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Voluntary emotion regulation in anorexia nervosa: A preliminary emotion-modulated startle investigation.


ABSTRACT: Emotion regulation difficulties are implicated in the development and maintenance of anorexia nervosa (AN). However, research has been limited by an almost exclusive reliance on self-report. This study is the first to use the emotion-modulated startle paradigm (EMSP) to investigate emotional reactivity and voluntary emotion regulation in individuals with AN. Twenty women with AN viewed negative, positive, neutral, and food images and were asked to enhance, suppress, or maintain their emotional responses mid-way through picture presentation. Startle eyeblink magnitudes in response to startle probes administered prior, and subsequent, to regulation instructions indexed emotional reactivity and regulation, respectively. On emotional reactivity trials, startle magnitudes were greater for negative, positive, and food images, compared to neutral images. Participants had difficulty suppressing startle responses to negative and food images, as indicated by non-significant suppress-maintain comparisons. In contrast, startle responses to enhance and suppress cues during presentation of pleasant images were comparable and significantly lower than maintain cues. Findings converge with self-report data to suggest that patients with AN have difficulties with voluntary emotion regulation. The EMSP may be a promising trans-diagnostic method for examining emotion regulation difficulties that underlie risk for eating disorders and other psychiatric conditions.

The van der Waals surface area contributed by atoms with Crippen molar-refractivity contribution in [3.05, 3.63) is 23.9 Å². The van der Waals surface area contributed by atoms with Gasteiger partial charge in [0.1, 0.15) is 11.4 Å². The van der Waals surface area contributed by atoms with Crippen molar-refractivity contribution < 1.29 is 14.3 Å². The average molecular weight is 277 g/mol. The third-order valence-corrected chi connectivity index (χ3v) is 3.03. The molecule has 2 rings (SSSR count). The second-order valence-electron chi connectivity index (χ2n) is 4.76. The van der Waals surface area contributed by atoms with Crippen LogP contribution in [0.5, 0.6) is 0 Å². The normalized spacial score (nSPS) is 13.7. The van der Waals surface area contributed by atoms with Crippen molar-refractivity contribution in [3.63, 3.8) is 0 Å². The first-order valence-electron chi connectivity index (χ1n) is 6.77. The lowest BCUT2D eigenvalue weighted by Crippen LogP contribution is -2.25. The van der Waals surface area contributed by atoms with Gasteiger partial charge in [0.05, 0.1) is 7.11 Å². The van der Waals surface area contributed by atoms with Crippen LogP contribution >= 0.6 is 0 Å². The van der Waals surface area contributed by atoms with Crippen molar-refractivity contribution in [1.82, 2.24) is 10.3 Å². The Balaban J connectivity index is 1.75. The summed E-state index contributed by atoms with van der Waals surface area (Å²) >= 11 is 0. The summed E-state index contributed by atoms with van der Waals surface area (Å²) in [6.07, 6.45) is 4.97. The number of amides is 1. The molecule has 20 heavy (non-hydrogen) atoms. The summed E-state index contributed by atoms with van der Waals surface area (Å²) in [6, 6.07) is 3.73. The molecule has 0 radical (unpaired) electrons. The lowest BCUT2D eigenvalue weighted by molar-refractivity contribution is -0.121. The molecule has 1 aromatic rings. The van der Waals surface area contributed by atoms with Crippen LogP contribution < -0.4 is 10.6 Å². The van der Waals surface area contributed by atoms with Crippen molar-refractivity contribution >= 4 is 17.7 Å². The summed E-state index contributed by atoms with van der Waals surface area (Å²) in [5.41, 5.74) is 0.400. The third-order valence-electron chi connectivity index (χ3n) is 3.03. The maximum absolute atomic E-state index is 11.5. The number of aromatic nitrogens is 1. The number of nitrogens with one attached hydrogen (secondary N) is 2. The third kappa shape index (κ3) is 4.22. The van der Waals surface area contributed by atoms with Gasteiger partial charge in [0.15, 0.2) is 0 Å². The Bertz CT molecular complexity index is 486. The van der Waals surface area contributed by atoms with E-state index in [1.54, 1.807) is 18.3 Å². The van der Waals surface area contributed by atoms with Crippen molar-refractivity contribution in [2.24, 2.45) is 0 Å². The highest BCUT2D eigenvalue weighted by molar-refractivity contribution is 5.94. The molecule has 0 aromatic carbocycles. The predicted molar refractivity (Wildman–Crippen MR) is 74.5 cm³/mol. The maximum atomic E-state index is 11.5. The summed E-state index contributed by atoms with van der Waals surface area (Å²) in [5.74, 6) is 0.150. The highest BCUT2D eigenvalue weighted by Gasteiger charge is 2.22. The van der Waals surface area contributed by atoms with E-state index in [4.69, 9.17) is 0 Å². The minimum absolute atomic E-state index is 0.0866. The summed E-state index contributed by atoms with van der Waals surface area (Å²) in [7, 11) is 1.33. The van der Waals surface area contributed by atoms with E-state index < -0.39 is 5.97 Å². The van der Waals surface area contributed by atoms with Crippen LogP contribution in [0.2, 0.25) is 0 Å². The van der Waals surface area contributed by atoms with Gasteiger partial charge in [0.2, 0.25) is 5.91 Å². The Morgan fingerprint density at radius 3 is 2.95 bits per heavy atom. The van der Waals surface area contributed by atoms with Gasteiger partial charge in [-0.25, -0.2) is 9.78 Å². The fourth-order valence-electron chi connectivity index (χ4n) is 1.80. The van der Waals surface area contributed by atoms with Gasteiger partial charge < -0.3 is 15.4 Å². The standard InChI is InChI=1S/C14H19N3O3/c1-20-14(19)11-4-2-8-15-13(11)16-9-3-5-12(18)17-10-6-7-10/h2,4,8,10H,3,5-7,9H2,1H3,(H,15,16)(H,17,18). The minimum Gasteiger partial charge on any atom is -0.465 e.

SUBMITTER: Racine SE 

PROVIDER: S-EPMC4826846 | BioStudies | 2016-01-01

REPOSITORIES: biostudies

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